Independence celebrations begin
"Strengthening our Commitment to Nation Building": that's the theme for Dominica's seven-week, from 17th September to 4th November, observance of its 38th year of political independence from Britain but given the ordeal the nation experienced in 2015 that call for commitment to nation building in the theme not only needs strengthening but also we may require built-in flexibility, subtleness and resilience.
So, one can hardly argue when Justina Charles, the Minister for Youth, Sports, Culture and Constituency Empowerment called for more commitment to nation building from Dominicans at the media launch of the independence programme last week.
"As we celebrate nationhood we are called to reflect…where we were 38 years ago and the progress we made since our independence," she said.
She said now more than ever is the time where Dominicans should set aside their political, religious, or personal issues or differences, look at the bigger picture and place Dominica at the centre of their engagement.
Compared to the other islands of the Caribbean, Dominica has a rather unique way of celebrating its independence. It's nostalgic. There is the exuberant participation in song, dance, dress, music and a virtual immersion of everyone in the rich history and culture of the country. The observance of independence is really a celebration of culture, a ride in a time machine that takes modern Dominica back to slavery, to crown colony, to emancipation and to the lowering of Britain's Union Jack when the Governor became the President. It's also a long celebration, some say too long, that ends with the usual Community Day of Service on 4th November, the day after the official Independence Day on 3rd November.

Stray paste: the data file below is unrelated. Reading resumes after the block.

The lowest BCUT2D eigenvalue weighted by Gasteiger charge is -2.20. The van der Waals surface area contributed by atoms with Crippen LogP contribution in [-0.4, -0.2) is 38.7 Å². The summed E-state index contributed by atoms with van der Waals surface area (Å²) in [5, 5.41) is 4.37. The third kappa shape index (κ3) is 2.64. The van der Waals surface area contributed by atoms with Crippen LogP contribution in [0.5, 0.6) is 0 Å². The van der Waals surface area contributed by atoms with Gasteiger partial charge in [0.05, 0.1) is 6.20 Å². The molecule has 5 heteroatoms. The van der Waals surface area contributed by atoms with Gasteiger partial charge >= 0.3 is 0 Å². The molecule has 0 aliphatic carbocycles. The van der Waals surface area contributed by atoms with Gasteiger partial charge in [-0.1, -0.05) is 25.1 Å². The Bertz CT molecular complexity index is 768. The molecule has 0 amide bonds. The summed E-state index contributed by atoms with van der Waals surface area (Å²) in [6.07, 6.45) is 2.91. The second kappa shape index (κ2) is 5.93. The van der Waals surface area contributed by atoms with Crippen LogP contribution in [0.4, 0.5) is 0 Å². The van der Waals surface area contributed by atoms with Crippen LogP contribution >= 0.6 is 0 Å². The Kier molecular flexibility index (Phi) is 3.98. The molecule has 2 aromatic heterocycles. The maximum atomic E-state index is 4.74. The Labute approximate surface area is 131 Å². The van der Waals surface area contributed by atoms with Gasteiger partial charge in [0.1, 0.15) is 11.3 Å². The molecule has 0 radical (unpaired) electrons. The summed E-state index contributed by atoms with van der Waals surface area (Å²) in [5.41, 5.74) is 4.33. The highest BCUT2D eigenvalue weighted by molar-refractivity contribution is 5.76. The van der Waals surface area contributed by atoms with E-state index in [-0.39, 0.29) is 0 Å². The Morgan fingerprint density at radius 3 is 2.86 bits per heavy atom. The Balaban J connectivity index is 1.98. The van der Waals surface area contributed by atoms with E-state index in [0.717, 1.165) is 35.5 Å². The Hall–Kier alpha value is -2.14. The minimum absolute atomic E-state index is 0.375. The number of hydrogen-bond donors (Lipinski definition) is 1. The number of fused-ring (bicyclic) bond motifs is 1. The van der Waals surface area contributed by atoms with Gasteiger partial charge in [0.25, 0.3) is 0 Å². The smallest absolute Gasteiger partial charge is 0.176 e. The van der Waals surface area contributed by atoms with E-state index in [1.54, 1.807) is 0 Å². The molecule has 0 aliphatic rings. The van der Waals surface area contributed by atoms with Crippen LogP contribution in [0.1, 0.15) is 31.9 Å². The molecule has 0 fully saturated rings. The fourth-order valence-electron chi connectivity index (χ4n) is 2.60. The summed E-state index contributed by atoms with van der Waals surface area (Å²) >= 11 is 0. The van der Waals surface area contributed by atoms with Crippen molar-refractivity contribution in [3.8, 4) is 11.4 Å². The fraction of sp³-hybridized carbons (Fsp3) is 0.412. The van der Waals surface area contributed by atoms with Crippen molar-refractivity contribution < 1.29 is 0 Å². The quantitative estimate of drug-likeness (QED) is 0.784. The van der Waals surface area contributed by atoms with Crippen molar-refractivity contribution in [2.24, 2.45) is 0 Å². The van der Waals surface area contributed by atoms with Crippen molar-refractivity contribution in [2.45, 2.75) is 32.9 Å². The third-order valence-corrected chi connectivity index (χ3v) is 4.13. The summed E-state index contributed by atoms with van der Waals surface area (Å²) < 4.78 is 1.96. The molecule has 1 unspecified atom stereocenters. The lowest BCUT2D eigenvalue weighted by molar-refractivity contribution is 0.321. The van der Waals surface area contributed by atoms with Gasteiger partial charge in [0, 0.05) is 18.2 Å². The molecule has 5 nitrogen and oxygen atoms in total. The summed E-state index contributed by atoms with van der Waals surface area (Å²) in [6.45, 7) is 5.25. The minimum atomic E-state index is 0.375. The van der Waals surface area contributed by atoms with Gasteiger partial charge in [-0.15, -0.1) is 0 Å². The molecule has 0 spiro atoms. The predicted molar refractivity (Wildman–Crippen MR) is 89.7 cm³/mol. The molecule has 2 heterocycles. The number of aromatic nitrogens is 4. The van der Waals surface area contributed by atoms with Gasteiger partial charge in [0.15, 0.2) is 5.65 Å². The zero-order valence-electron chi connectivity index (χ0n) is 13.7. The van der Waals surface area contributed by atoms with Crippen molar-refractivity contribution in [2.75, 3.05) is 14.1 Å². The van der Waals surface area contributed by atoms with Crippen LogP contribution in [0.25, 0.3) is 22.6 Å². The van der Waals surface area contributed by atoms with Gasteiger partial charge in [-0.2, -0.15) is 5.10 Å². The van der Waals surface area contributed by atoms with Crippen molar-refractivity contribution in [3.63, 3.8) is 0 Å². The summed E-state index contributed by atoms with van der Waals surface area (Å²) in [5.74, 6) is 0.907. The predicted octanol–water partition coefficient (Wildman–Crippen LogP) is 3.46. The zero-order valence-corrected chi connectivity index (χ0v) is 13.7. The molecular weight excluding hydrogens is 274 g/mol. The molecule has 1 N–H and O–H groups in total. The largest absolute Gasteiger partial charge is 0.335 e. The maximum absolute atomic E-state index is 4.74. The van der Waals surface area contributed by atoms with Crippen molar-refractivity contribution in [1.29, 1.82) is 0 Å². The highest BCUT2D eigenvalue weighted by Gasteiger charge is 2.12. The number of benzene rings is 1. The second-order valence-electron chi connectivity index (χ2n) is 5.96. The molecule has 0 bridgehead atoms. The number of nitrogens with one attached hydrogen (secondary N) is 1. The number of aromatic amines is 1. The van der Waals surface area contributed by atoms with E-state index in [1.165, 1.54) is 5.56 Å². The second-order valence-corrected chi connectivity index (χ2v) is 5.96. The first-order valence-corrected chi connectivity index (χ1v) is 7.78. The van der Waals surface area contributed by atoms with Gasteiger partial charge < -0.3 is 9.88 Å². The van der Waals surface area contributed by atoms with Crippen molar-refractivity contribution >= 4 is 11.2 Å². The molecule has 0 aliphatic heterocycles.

The programme begins with Andepandans Wive (Creole for "Independence has Arrived") at the site of the Titiwi Festival in Layou. Of course, since this is Dominica the independence celebrations kicks off with a National Day of Prayer & Thanksgiving on Sunday 18th September.
In fact all of the usual elements of the usual programme for celebrating independence returns in 2016; after Tropical Storm Erika in August, the 2015 celebration was trimmed significantly including the World Creole Music Festival and Creole in the Park. Both programmes are back in 2016.
Meanwhile, at the press conference Catherine Daniel, the Minister of Social Services, Gender and Family Affairs urged citizens to be responsible during the independence celebrations (because "the country will be teaming with visitors") to stop littering and to "cast aside and denounce all forms of antisocial behaviours."
Daniel is also suggesting that people should sing the national anthem rather than listen to it being played.
"Very often we go to functions and it is played; I am scared that very soon our children will not know the words," she said. "Instead of listening to the national anthem as this will bring a greater pride in that song that we have because at one event I heard a child singing the national anthem and the child did not know the national anthem, this is frightening."